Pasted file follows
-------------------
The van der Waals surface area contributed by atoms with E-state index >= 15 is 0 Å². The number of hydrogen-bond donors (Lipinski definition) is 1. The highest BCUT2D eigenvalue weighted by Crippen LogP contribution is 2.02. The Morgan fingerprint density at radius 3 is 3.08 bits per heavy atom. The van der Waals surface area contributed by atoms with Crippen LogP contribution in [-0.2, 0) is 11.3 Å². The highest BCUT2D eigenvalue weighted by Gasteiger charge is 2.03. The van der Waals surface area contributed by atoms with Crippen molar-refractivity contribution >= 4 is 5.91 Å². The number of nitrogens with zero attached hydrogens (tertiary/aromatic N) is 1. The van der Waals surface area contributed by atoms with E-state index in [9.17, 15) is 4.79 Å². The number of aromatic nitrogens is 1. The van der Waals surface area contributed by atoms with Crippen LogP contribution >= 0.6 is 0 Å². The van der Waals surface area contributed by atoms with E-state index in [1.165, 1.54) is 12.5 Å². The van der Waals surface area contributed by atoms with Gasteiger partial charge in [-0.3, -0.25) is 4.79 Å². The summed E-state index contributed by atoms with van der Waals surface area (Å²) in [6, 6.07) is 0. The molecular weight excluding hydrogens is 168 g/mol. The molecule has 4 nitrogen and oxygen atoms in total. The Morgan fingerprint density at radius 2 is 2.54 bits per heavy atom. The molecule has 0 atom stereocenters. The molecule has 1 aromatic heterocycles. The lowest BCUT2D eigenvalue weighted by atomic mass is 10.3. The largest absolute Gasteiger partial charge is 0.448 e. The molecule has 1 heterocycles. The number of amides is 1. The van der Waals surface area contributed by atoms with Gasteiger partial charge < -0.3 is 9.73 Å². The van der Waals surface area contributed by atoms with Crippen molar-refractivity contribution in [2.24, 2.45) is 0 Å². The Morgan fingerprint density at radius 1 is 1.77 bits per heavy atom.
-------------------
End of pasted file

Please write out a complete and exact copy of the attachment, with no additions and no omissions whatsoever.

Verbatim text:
The van der Waals surface area contributed by atoms with E-state index >= 15 is 0 Å². The number of hydrogen-bond donors (Lipinski definition) is 1. The highest BCUT2D eigenvalue weighted by Crippen LogP contribution is 2.02. The Morgan fingerprint density at radius 3 is 3.08 bits per heavy atom. The van der Waals surface area contributed by atoms with Crippen LogP contribution in [-0.2, 0) is 11.3 Å². The highest BCUT2D eigenvalue weighted by Gasteiger charge is 2.03. The van der Waals surface area contributed by atoms with Crippen molar-refractivity contribution >= 4 is 5.91 Å². The number of nitrogens with zero attached hydrogens (tertiary/aromatic N) is 1. The van der Waals surface area contributed by atoms with E-state index in [9.17, 15) is 4.79 Å². The number of aromatic nitrogens is 1. The van der Waals surface area contributed by atoms with Crippen LogP contribution >= 0.6 is 0 Å². The van der Waals surface area contributed by atoms with E-state index in [1.165, 1.54) is 12.5 Å². The van der Waals surface area contributed by atoms with Gasteiger partial charge in [-0.3, -0.25) is 4.79 Å². The summed E-state index contributed by atoms with van der Waals surface area (Å²) in [6, 6.07) is 0. The molecular weight excluding hydrogens is 168 g/mol. The molecule has 4 nitrogen and oxygen atoms in total. The Morgan fingerprint density at radius 2 is 2.54 bits per heavy atom. The molecule has 0 atom stereocenters. The molecule has 1 aromatic heterocycles. The lowest BCUT2D eigenvalue weighted by atomic mass is 10.3. The largest absolute Gasteiger partial charge is 0.448 e. The molecule has 1 heterocycles. The number of amides is 1. The van der Waals surface area contributed by atoms with Gasteiger partial charge < -0.3 is 9.73 Å². The van der Waals surface area contributed by atoms with Crippen molar-refractivity contribution in [2.24, 2.45) is 0 Å². The Morgan fingerprint density at radius 1 is 1.77 bits per heavy atom.